I have waded through my fair share (or unfair share) of thick books that have barely enough in them to fill a thin book. Haven't we all? Well, here is a book that packs so much into its 215 pages that it drips like a saturated sponge. Two words . . . READ IT! And I assure you, once will not be enough. This is not only a great read for any true crime fan, it is a valuable reference tool that you will go back to time and time again. How long does it take for rigor mortis to set in and how long do the effects last? How can time of death be determined by examining a victim's stomach contents? How can an infant death by suffocation be distinguish from SIDS? You will know all this and much, much more by the time you get to page 215. To say more would be to spoil the fun you will have diving into these engrossing pages. Thank you, Dr. Baden!

Betty Friedan: Her Life
Published in Hardcover by Random House (1999)
Author: Judith Adler Hennessee
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Disappointing... Hostile to its subject
This is a disappointing biography of the Second Wave feminist pioneer, Betty Friedan. Its author spends so much time making insulting and belittling remarks about Friedan's behavior, clothing, relationships, lifestyle, etc., that the reader begins to wonder if it is a deliberate and underhanded attempt to discredit the feminist leader. The biographer apparently spent a great deal of time interviewing all of Friedan's past acquaintances, trying to cull out unpleasantries and dirty laundry. Everything negative that happens in Friedan's lifetime is blamed on personal shortcomings of Friedan. This is not a credible biography. Instead, I would suggest reading Friedan's own recent memoir of her life, _Life So Far_. Anyone who has read any of Friedan's books (_Feminine Mystique_, _It Changed My Life_, _Fountain of Age_) and been impressed with this great woman's strong voice for women's rights, and her extraordinarily powerful messages, will have difficulty with the negativity that mars this second rate book. I really don't understand why a biographer with so little empathy for her subject spent the time to write this book. Friedan herself is a marvelous writer, and she is misrepresented and underrated here.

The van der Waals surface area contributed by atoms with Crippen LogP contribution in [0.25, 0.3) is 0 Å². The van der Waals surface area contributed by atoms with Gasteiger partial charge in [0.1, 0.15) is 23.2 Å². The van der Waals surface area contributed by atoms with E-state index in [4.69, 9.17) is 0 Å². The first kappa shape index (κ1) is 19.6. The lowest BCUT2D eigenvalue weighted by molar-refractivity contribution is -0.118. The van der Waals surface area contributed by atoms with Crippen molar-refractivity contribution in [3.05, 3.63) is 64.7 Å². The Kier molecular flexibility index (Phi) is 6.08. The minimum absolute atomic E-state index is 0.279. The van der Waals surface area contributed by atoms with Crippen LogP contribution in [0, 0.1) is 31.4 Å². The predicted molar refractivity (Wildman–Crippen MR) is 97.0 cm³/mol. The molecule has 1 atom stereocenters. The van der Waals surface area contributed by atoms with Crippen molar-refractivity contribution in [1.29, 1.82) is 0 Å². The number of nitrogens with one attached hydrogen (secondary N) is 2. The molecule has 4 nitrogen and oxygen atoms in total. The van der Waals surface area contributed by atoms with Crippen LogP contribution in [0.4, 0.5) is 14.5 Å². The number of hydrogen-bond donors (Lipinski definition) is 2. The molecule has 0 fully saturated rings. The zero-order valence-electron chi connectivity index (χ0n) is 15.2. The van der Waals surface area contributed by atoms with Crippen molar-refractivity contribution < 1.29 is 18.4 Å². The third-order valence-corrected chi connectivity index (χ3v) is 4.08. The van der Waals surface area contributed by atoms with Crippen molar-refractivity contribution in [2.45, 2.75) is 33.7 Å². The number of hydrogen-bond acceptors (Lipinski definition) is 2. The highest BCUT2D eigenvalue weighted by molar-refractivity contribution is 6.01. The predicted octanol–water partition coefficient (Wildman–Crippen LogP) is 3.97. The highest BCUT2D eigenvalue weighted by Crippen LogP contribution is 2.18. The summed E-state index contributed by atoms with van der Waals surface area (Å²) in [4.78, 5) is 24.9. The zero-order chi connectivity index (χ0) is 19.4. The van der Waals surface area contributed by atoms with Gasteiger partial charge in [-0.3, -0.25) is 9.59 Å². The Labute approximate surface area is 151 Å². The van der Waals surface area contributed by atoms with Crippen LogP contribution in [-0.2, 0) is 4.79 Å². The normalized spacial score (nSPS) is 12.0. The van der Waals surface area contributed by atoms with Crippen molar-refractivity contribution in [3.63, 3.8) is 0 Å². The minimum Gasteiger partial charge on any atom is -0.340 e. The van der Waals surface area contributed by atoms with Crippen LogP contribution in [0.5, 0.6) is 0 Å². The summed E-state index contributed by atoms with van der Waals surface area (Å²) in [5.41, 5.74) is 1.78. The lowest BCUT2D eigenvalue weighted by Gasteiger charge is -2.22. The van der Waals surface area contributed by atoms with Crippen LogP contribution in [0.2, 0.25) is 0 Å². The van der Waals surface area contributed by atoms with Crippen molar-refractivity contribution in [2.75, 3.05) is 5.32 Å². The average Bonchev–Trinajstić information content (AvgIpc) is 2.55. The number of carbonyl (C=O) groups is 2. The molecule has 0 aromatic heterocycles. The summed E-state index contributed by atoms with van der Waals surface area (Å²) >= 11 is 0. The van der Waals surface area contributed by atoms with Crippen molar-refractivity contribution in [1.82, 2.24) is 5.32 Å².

Stimulating reading about "The Mother of Feminism"
Twenty-eight years ago, the work of Betty Friedan changed forever, my view of my role as a woman in society. Reading Hennessee's well-researched and balanced account of Betty's life and times, allowed me to reconnect with a special time and era to all women (at least white, middle class women!) It is fascinating to know Betty with all her contradictions exposed; her feelings of being marginalized and excluded, her need for recognition and acknowledgement ( especially from men), and inability to connect with her own spirituality and aging. Equally amazing is the fact that Betty's Feminine Mystique took feminism mainstream, but failed to acknowledge patriarchy as the root cause of the unspoken dissatisfaction and yearning of American women. Also of interest are accounts of "behind the scenes" maneuvers at key events in the Feminist Movement, highlighing the rivalry between Friedan, Gloria Steinem, and others. One can only hope that both women and men are learning new ways of being and can move to behaviors embracing a partnership model rather than a dominator model as we approach the new millenium.